Let us re-examine our priorities and offer unto the Lord, a New Year… in which we put Him first!

Beyond the Clouds

Sunset Clouds photo shared by Juliana T.

Oh Thou Who art above all things! For what besides this am I allowed to utter concerning Thee? How can words hymn Thee? For Thou canst not be expressed by any words. How can the mind behold Thee? For Thou art inaccessible to any mind. Thou alone art unutterable, because Thou past brought forth all things that can be uttered in words! Thou alone art unknowable, for Thou hast brought forth all that can be embraced by thought. All things, both rational and irrational, give Thee honour. The common desires of all are directed towards Thee; all hearts are pained for Thy sake; all things send up entreaty to Thee; to Thee all things that understand Thy beckoning utter a silent hymn of praise. By Thee alone do all things exist? All things strive together towards Thee. Thou art the end of all things; Thou art single and all; Thou art neither single, nor solitary, nor all. O Thou Who art named by all names! What shall I name Thee, the single unnamable! Moreover, what heavenly mind can penetrate the veils beyond the clouds? Be merciful, O Thou Who art above all things! For what besides this am I allowed to utter concerning Thee? ~ St. Gregory the Theologian

Spiritual Vitamins

St. Nicholas Orphanos Church – Thessaloniki, Greece 2008

Christ is Risen!

Read often and insatiably the books of the teachers of the Church on divine providence, for they lead the mind to discern the order in God’s creatures and His actions, give it strength, and by their subtleness they prepare it to acquire luminous intuitions and guide it in purity toward the understanding of God’s creatures. Read also the Gospels, which God ordained for knowledge for the whole world, that you may find provisions for your journey in the might of God’s providence for every generation, and that your intellect may plunge deeply into wonder at Him. Such reading furthers your aim. Let your reading be done in a stillness which nothing disturbs… Reading assists the soul when she stands in prayer… From reading the soul is enlightened in prayer… Whenever it happens to you that your soul is shrouded by thick darkness from within and… for a brief time is deprived of spiritual comfort and the light of grace on account of the cloud of passions that overshadows her; and further, that the joy-producing power in your soul is curtailed for a little, and your mind is overshadowed by an unwonted mist: then do not be troubled in mind, do not lend a hand to despondency. But be patient, be engaged in reading the books of the Doctors of the Church, compel yourself in prayer, and expect to receive help. ~ St. Isaac the Syrian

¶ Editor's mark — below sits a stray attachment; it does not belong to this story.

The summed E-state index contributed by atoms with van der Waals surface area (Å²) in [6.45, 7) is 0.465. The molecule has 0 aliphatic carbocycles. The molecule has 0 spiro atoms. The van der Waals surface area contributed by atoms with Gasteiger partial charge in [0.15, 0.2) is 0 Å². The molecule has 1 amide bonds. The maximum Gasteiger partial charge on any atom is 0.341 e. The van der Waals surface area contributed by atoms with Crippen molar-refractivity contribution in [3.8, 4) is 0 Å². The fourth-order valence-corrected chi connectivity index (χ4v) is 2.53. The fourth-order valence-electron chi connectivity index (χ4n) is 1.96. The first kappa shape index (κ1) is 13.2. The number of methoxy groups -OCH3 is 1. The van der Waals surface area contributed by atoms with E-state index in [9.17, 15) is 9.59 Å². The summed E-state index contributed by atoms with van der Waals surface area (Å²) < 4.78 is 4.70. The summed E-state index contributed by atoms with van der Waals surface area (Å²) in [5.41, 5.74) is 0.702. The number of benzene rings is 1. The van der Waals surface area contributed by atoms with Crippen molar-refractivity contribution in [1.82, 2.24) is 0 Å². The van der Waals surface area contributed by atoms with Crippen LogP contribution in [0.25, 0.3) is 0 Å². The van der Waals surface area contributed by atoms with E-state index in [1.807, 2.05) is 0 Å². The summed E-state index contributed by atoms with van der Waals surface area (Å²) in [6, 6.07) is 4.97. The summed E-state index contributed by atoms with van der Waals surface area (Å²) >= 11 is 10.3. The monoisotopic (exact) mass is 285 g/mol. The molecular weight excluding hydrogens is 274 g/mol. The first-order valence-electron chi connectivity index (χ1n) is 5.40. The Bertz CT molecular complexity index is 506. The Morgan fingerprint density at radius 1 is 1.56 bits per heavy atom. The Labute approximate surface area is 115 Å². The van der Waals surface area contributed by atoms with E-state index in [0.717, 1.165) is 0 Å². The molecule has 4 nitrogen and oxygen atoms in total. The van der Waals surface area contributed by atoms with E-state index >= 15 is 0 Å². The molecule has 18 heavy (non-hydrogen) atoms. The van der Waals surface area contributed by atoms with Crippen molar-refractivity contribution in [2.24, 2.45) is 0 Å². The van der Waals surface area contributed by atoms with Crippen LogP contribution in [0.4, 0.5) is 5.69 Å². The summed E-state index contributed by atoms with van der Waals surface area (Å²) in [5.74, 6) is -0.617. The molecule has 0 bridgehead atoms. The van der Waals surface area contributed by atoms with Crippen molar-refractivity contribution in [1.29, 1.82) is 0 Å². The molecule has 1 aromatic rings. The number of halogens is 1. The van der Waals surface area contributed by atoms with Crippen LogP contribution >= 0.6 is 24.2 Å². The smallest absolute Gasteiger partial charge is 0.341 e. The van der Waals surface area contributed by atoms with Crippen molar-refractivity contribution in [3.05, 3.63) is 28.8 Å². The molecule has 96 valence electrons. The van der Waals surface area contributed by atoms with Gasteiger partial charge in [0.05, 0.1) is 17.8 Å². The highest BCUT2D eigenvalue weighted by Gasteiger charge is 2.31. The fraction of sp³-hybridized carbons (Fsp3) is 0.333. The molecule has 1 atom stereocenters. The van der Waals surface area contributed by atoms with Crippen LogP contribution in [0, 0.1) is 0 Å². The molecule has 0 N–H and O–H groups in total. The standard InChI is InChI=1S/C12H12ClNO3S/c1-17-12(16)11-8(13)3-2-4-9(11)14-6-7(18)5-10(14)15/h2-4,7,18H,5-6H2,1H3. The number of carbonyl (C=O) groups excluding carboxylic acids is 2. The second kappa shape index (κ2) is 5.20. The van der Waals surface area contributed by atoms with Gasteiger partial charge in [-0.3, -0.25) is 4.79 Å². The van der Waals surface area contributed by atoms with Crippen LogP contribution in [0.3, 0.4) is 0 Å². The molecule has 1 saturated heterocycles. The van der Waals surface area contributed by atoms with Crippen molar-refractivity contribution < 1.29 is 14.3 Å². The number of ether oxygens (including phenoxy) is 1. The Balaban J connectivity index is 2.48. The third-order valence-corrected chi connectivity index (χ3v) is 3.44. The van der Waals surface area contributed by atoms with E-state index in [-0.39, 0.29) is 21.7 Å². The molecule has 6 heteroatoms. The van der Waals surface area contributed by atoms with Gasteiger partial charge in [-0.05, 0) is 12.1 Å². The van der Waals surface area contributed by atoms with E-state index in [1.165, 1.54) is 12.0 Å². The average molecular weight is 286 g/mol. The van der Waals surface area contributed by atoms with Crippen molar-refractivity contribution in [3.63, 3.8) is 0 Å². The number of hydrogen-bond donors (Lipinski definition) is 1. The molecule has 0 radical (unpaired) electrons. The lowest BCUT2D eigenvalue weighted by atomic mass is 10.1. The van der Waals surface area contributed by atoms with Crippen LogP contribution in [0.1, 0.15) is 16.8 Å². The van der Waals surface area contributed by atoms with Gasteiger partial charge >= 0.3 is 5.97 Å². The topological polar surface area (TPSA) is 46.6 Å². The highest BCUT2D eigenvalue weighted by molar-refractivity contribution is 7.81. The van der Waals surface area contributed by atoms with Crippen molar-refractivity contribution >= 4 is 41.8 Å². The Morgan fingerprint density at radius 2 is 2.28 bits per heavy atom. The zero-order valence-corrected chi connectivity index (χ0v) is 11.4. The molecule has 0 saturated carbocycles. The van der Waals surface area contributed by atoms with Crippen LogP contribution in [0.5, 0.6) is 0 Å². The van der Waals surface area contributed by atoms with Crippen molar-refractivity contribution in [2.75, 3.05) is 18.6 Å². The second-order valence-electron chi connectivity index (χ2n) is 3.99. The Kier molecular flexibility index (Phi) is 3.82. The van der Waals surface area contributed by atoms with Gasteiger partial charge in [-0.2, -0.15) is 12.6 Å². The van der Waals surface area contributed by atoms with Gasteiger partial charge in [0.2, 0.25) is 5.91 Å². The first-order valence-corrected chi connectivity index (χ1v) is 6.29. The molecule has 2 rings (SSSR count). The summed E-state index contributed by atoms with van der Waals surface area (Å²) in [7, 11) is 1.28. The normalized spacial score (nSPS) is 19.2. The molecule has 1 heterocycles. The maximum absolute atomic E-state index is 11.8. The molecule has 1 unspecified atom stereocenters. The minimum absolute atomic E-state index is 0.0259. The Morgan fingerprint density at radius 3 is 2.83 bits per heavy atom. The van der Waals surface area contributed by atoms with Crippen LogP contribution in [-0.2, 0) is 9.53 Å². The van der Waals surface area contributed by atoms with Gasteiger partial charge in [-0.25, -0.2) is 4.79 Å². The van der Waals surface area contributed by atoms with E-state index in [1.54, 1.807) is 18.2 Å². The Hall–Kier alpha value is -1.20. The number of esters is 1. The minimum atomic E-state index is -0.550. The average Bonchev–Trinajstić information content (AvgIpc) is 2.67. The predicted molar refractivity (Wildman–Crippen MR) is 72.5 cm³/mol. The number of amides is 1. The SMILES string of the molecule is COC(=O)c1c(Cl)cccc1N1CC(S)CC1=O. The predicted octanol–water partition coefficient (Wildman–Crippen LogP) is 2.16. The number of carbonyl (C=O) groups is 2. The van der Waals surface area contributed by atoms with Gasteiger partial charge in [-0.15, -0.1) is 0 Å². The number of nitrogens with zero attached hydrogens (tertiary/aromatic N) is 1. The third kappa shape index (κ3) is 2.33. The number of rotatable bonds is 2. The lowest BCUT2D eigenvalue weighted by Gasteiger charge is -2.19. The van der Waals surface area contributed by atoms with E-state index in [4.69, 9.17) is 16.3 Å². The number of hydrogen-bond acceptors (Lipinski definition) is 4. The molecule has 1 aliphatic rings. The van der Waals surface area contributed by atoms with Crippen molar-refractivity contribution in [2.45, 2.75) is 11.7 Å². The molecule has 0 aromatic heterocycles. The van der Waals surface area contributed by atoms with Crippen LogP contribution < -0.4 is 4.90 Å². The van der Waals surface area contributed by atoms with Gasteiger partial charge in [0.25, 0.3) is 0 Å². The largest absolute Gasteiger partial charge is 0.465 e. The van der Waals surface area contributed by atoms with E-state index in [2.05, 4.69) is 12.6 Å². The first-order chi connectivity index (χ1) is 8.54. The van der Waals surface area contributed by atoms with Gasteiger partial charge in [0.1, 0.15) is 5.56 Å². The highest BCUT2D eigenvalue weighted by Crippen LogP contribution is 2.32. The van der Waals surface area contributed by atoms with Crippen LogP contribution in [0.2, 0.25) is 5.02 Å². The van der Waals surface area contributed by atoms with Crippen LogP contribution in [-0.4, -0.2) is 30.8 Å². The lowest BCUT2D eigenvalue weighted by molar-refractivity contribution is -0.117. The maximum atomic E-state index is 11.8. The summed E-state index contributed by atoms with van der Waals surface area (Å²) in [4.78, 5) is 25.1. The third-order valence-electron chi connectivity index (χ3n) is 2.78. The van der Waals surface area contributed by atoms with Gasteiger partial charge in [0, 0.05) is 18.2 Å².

The various patristic texts, which thank God are available by the thousands today, are very helpful. One can find whatever one needs and desires in these books. They are authentic spiritual nourishment and a sure guide on the spiritual path. However, in order to be of benefit to us, they have to be read with humility and prayer… We do not need great knowledge to be devout. If we concentrate and ponder on the few things we know, our heart will be spiritually embroidered. One may be profoundly affected by a single hymn, while another may feel nothing, even though he may know all the hymns by heart, as he has not entered into the spiritual reality. So, read the Fathers, even one or two lines a day. They are very strengthening vitamins for the soul. ~Elder Paisios the Athonite

Truly He is risen!

How Can I Hold Thee?

Detail from Icon – Greece 2017

St. Luke 2: 22-40 describes the Feast of the Presentation of the Infant Jesus Into the Temple. (February 15/2)

When Jesus was forty days old, the Virgin Mary and St. Joseph the Betrothed brought Christ to the temple, in order to fulfill the law and dedicate Him to God. 

The Orthodox Christian tradition of Churching a mother on her return to church with her child for a blessing, 40 days after the birth of the baby, comes from the Jewish rite observed in this feast. 

Sharing one of the many beautiful hymns for this Feast written by 9th Century female saint, St. Kassiani:

How can I hold Thee as a Child,
Thou, who holdest everything together?
How do I bring Thee to the temple,
Thou, who art beyond goodness?
How do I deliver Thee into the arms of the elder,
Thou, who sitteth in the bosom of the Father?
How dost Thou endure purification,
Thou, who purifieth the whole corrupt nature?”
So sayeth the Virgin, the temple, who containeth God –
Marveling at Thy great condescension, O Christ.

Since 450 AD, church candles are also blessed on this day, because of elder St. Simeon’s reference to Christ as a Light of revelation to the Gentiles. (Candlemas)